Reggae helps heal mental wounds of torture for migrants in Italy

By Umberto Bacchi ROME (Thomson Reuters Foundation) - In a tiny makeshift rehearsal studio in a residential neighborhood of Rome, Nigerian asylum seeker Sylvester Ezeala let slip a smile as he

Pakistan holds state funeral for German nun who fought leprosy

By Reuters Staff KARACHI (Reuters) - Pakistani soldiers on Saturday carried the flag-draped coffin of German-born Catholic nun Ruth Pfau to a state funeral where she was honoured after devoting her

New Novartis drug takes aim at tough-to-treat malaria

By Ben Hirschler LONDON (Reuters) - Novartis is taking aim at drug-resistant malaria – a growing global problem – by launching clinical trials of the first new antimalarial medicine for many years in

Scientist Hawking blames UK government for healthservice "crisis"

By Michael Holden LONDON (Reuters) - Physicist Stephen Hawking found himself in a war of words with Britain's Conservative government after he said it had caused a crisis in the state-run National

Saudi-led coalition responsible for 'worst cholera outbreak in the world' in Yemen

By Matthew Ponsford LONDON (Thomson Reuters Foundation) - The majority of deaths from Yemen's cholera outbreak have occurred in rebel-controlled areas cut off from supplies due to airstrikes and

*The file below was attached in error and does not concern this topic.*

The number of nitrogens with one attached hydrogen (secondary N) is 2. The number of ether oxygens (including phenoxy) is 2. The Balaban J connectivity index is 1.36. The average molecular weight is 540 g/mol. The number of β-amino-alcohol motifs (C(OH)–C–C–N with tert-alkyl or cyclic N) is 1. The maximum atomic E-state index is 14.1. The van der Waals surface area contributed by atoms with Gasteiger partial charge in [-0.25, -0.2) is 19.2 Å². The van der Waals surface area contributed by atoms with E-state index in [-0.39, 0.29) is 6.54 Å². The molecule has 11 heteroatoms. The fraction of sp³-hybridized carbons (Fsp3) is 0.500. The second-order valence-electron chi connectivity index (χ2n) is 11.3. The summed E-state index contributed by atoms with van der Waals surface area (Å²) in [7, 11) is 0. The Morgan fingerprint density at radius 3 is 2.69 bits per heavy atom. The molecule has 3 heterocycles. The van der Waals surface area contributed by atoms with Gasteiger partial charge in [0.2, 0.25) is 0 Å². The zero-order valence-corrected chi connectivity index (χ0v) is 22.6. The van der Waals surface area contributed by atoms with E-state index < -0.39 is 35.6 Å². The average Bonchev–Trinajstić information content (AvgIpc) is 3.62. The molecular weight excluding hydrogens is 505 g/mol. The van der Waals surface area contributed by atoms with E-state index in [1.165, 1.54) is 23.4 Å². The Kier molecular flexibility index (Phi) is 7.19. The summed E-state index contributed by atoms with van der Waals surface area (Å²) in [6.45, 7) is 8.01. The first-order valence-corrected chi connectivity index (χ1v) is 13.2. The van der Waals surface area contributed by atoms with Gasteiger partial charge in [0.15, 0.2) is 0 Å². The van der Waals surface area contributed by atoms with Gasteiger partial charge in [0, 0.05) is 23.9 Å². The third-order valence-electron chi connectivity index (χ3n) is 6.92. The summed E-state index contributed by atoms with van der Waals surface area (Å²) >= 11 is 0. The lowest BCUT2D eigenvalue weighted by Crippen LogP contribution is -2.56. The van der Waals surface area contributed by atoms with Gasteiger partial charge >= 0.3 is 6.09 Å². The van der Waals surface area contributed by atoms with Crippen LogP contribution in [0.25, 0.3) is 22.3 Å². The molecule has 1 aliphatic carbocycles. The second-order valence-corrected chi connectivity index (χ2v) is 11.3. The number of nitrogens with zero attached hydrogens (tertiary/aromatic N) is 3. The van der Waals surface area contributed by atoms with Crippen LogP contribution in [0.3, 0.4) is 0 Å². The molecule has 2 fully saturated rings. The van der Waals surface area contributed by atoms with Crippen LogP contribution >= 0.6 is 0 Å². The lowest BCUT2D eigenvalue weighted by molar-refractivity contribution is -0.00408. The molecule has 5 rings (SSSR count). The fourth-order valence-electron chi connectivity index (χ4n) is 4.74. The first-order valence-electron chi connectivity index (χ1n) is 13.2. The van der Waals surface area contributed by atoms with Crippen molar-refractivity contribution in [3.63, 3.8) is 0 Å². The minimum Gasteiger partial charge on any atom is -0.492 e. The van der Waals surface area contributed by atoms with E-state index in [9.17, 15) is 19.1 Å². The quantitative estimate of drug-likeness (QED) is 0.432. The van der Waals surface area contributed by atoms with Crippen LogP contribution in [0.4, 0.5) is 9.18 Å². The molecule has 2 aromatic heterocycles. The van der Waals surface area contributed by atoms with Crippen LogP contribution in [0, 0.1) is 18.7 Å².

Bayer, Johnson and Johnson win third U.S. trial over Xarelto bleeding risk

By Tina Bellon (Reuters) - A federal jury has cleared Bayer AG and Johnson and Johnson of liability in the third case to go to trial out of thousands of lawsuits claiming the drugmakers' blood

Insys agrees to pay $4.45 mln to resolve Illinois opioid lawsuit

By Nate Raymond BOSTON (Reuters) - Insys Therapeutics Inc has agreed to pay $4.45 million to resolve a lawsuit by Illinois' attorney general claiming it deceptively marketed an addictive

UK's Destiny Pharma taps AIM market to fund 'superbug' drugs

By Reuters Staff LONDON (Reuters) - British biotech firm Destiny Pharma is aiming to raise more than 10 million pounds ($12.9 million) of new equity to develop drugs that target antibiotic-resistant

Inflammation and sarcopenia may predict poor prognosis in colorectal cancer

By Marilynn Larkin NEW YORK (Reuters Health) – Systemic inflammation combined with sarcopenia could double the risk of death in patients with colorectal cancer (CRC), suggesting that these markers

Spouse hostility may worsen chronic low back pain

By Carolyn Crist (Reuters Health) - People with chronic low back pain may feel it even more sharply if their spouses are critical and unsupportive of their condition, according to a recent study.